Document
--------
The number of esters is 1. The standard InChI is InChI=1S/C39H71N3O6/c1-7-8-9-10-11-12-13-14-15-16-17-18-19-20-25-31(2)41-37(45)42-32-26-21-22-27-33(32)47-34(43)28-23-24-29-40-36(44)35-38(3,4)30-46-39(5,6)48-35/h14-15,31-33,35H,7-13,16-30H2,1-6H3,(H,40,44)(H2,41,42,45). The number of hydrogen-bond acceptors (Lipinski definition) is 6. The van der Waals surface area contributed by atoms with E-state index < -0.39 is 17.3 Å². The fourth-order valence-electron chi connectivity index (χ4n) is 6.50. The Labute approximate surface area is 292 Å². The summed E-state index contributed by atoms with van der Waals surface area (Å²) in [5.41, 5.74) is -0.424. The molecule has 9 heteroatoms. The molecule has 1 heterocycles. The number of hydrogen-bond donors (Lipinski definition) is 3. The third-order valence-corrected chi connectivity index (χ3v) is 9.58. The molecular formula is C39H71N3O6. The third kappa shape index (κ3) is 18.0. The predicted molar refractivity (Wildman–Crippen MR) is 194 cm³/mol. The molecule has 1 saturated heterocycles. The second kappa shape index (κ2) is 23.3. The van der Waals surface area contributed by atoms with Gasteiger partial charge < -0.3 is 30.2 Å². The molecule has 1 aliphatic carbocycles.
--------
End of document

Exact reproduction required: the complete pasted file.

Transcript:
The number of esters is 1. The standard InChI is InChI=1S/C39H71N3O6/c1-7-8-9-10-11-12-13-14-15-16-17-18-19-20-25-31(2)41-37(45)42-32-26-21-22-27-33(32)47-34(43)28-23-24-29-40-36(44)35-38(3,4)30-46-39(5,6)48-35/h14-15,31-33,35H,7-13,16-30H2,1-6H3,(H,40,44)(H2,41,42,45). The number of hydrogen-bond acceptors (Lipinski definition) is 6. The van der Waals surface area contributed by atoms with E-state index < -0.39 is 17.3 Å². The fourth-order valence-electron chi connectivity index (χ4n) is 6.50. The Labute approximate surface area is 292 Å². The summed E-state index contributed by atoms with van der Waals surface area (Å²) in [5.41, 5.74) is -0.424. The molecule has 9 heteroatoms. The molecule has 1 heterocycles. The number of hydrogen-bond donors (Lipinski definition) is 3. The third-order valence-corrected chi connectivity index (χ3v) is 9.58. The molecular formula is C39H71N3O6. The third kappa shape index (κ3) is 18.0. The predicted molar refractivity (Wildman–Crippen MR) is 194 cm³/mol. The molecule has 1 saturated heterocycles. The second kappa shape index (κ2) is 23.3. The van der Waals surface area contributed by atoms with Gasteiger partial charge < -0.3 is 30.2 Å². The molecule has 1 aliphatic carbocycles.